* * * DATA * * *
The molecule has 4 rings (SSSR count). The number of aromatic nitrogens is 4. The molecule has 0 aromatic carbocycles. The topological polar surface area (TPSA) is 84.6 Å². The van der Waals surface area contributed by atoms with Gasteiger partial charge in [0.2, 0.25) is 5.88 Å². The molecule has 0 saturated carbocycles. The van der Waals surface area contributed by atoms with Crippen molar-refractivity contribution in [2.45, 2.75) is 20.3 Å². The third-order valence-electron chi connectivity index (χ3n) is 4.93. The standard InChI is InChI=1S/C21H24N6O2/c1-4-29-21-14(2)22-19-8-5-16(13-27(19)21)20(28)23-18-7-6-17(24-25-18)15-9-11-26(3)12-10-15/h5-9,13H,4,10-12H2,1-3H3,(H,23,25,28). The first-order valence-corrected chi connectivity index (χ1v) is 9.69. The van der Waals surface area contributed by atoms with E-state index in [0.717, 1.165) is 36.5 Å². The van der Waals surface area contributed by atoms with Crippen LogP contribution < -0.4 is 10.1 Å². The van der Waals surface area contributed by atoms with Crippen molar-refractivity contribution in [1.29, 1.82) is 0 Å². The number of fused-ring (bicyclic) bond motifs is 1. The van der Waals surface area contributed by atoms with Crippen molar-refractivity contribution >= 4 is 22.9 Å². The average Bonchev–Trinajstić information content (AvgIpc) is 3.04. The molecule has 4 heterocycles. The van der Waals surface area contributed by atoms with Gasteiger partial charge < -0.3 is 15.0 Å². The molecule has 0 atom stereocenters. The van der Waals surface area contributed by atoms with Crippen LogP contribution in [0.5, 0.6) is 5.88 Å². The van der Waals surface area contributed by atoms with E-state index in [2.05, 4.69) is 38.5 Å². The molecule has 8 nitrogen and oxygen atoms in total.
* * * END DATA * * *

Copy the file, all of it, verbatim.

The molecule has 4 rings (SSSR count). The number of aromatic nitrogens is 4. The molecule has 0 aromatic carbocycles. The topological polar surface area (TPSA) is 84.6 Å². The van der Waals surface area contributed by atoms with Gasteiger partial charge in [0.2, 0.25) is 5.88 Å². The molecule has 0 saturated carbocycles. The van der Waals surface area contributed by atoms with Crippen molar-refractivity contribution in [2.45, 2.75) is 20.3 Å². The third-order valence-electron chi connectivity index (χ3n) is 4.93. The standard InChI is InChI=1S/C21H24N6O2/c1-4-29-21-14(2)22-19-8-5-16(13-27(19)21)20(28)23-18-7-6-17(24-25-18)15-9-11-26(3)12-10-15/h5-9,13H,4,10-12H2,1-3H3,(H,23,25,28). The first-order valence-corrected chi connectivity index (χ1v) is 9.69. The van der Waals surface area contributed by atoms with E-state index in [0.717, 1.165) is 36.5 Å². The van der Waals surface area contributed by atoms with Crippen LogP contribution < -0.4 is 10.1 Å². The van der Waals surface area contributed by atoms with Crippen molar-refractivity contribution in [1.29, 1.82) is 0 Å². The number of fused-ring (bicyclic) bond motifs is 1. The van der Waals surface area contributed by atoms with Crippen molar-refractivity contribution >= 4 is 22.9 Å². The average Bonchev–Trinajstić information content (AvgIpc) is 3.04. The molecule has 4 heterocycles. The van der Waals surface area contributed by atoms with Gasteiger partial charge < -0.3 is 15.0 Å². The molecule has 0 atom stereocenters. The van der Waals surface area contributed by atoms with Crippen LogP contribution in [0.5, 0.6) is 5.88 Å². The van der Waals surface area contributed by atoms with E-state index in [2.05, 4.69) is 38.5 Å². The molecule has 8 nitrogen and oxygen atoms in total.